National Australia Bank (NAB) has announced its first domestic retail offer since 1999 with ‘NAB Subordinated Notes’. The issue reflects investors’ preference for simpler hybrid structures (as demonstrated by the reception to the recent ANZ issue, ANZHA), and as such, this is about as straightforward as a hybrid gets.
A hybrid is a security that combines the elements of debt and equity.
NAB’s issue is of a 10-year term floating rate note, paying interest every quarter at a margin of between 2.75% and 2.85% over the 90-day bank bill rate. With the 90-day bank bill rate at around 3.75%, this is equivalent to 6.50% per annum for the first quarter.
The notes are subordinated and unsecured, which means they rank behind all deposits, bonds and unsecured creditors, and ahead of National Income Securities (NABHA), preference shares and ordinary shares. Interest payments can’t be deferred and aren’t discretionary, however interest will not be paid if NAB is not solvent.
The Notes will qualify as Tier-Two capital. With the approval of the Australian Prudential Regulation Authority (APRA), NAB may elect to redeem the Notes five years out (and then on every interest date thereafter) by repaying the outstanding principal plus any interest to note holders.
The institutional book build this Friday evening will set the final margin. At the lower end of 2.75%, this implies an interest rate of around 6.5% for the first quarter; at the higher end of 2.85%, the rate would be 6.6%.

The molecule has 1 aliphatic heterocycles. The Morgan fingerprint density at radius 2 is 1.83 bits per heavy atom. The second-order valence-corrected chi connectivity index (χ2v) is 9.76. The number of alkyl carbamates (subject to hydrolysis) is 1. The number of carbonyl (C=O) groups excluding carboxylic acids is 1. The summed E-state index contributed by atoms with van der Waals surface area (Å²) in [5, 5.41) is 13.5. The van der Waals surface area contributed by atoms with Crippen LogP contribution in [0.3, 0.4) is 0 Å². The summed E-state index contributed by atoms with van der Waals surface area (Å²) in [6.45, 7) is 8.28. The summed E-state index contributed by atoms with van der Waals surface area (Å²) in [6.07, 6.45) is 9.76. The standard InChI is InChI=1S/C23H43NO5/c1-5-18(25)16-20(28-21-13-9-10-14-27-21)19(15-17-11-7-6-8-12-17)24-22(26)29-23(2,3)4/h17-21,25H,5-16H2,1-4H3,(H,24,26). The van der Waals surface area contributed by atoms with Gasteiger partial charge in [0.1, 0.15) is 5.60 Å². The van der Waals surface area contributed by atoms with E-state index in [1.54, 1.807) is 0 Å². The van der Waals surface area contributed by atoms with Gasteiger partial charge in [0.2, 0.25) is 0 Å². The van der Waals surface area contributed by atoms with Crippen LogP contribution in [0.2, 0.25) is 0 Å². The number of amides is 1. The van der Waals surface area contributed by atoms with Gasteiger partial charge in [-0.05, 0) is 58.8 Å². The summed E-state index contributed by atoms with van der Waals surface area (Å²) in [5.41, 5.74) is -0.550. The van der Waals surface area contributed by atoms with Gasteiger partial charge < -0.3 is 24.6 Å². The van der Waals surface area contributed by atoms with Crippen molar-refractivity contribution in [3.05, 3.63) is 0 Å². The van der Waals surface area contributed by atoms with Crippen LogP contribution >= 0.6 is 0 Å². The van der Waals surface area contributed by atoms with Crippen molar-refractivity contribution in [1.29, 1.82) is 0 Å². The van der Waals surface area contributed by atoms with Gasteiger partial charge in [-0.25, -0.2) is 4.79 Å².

The NAB issue is almost identical to the ANZHA issue launched in March, which matures on 20 June 2022, and also pays interest at bank bill plus 2.75%. It closed on Wednesday at a gross price of $100.35, having traded at around $101.20 mid last week. With approximately $1.14 in accrued interest, it is now trading at bank bill plus 2.85%.
There is better value in the original NAB Income Securities (NABHA), although it is worth noting they are perpetual securities and rank behind the new NAB Subordinated Notes. At a price of $71.10 and interest paid at a margin of the bank-bill rate plus 1.25% on the whole $100 face value, NABHA are yielding 7.03% per annum.
The bottom line
Among financial stocks, NAB’s new issue looks fairly priced for investors who want simpler hybrid structures and a different ‘name’. At more than 1.3% over term-deposit rates and given the market reaction to the ANZ issue, it should be well bid at the top end of the range (2.85%) and the issue size will likely be increased to accommodate demand.
For those seeking diversification away from financial stocks and willing to accept more complex hybrid structures, have a look on the ASX at ORGHA, AGKHA and TAHHB, which are all yielding around 4% over the bank-bill rate.
Important information: This content has been prepared without taking account of the objectives, financial situation or needs of any particular individual. It does not constitute formal advice. Anyone should, before acting, consider the appropriateness of the information in regards to their objectives, financial situation and needs and, if necessary, seek professional advice.